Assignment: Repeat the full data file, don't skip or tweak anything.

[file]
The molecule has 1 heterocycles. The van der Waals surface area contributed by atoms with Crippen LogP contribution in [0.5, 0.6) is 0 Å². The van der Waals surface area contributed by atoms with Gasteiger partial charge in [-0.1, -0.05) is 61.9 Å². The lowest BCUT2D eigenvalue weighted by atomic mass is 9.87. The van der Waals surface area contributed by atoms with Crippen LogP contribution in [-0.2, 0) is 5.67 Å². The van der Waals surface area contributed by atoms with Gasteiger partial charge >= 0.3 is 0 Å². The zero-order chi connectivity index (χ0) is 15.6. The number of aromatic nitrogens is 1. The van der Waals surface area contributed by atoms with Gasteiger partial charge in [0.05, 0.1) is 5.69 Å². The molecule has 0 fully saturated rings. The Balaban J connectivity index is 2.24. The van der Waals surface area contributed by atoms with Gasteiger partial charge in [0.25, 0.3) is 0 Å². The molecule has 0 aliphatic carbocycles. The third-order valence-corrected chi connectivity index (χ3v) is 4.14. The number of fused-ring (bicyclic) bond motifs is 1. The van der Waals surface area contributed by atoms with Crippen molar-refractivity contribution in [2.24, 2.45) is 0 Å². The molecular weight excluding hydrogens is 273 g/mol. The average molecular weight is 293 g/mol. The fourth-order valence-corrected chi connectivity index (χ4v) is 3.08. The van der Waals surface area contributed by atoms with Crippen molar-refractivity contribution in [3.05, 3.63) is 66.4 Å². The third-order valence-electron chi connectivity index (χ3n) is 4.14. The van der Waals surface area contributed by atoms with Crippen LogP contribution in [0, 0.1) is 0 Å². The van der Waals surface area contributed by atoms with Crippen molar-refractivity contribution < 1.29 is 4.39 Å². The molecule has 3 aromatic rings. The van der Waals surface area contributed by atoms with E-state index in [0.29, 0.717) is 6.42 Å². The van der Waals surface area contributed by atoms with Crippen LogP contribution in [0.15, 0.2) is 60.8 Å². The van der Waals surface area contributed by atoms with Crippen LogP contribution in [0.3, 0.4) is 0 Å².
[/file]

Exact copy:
The molecule has 1 heterocycles. The van der Waals surface area contributed by atoms with Crippen LogP contribution in [0.5, 0.6) is 0 Å². The van der Waals surface area contributed by atoms with Gasteiger partial charge in [-0.1, -0.05) is 61.9 Å². The lowest BCUT2D eigenvalue weighted by atomic mass is 9.87. The van der Waals surface area contributed by atoms with Crippen LogP contribution in [-0.2, 0) is 5.67 Å². The van der Waals surface area contributed by atoms with Gasteiger partial charge >= 0.3 is 0 Å². The zero-order chi connectivity index (χ0) is 15.6. The number of aromatic nitrogens is 1. The van der Waals surface area contributed by atoms with Gasteiger partial charge in [0.05, 0.1) is 5.69 Å². The molecule has 0 fully saturated rings. The Balaban J connectivity index is 2.24. The van der Waals surface area contributed by atoms with Gasteiger partial charge in [0.25, 0.3) is 0 Å². The molecule has 0 aliphatic carbocycles. The third-order valence-corrected chi connectivity index (χ3v) is 4.14. The number of fused-ring (bicyclic) bond motifs is 1. The van der Waals surface area contributed by atoms with Crippen molar-refractivity contribution in [2.24, 2.45) is 0 Å². The molecular weight excluding hydrogens is 273 g/mol. The average molecular weight is 293 g/mol. The fourth-order valence-corrected chi connectivity index (χ4v) is 3.08. The van der Waals surface area contributed by atoms with Crippen molar-refractivity contribution in [3.05, 3.63) is 66.4 Å². The third-order valence-electron chi connectivity index (χ3n) is 4.14. The van der Waals surface area contributed by atoms with Crippen LogP contribution in [0, 0.1) is 0 Å². The van der Waals surface area contributed by atoms with Crippen molar-refractivity contribution < 1.29 is 4.39 Å². The molecule has 3 aromatic rings. The van der Waals surface area contributed by atoms with E-state index in [0.29, 0.717) is 6.42 Å². The van der Waals surface area contributed by atoms with Crippen LogP contribution in [0.15, 0.2) is 60.8 Å². The van der Waals surface area contributed by atoms with Crippen LogP contribution in [0.3, 0.4) is 0 Å².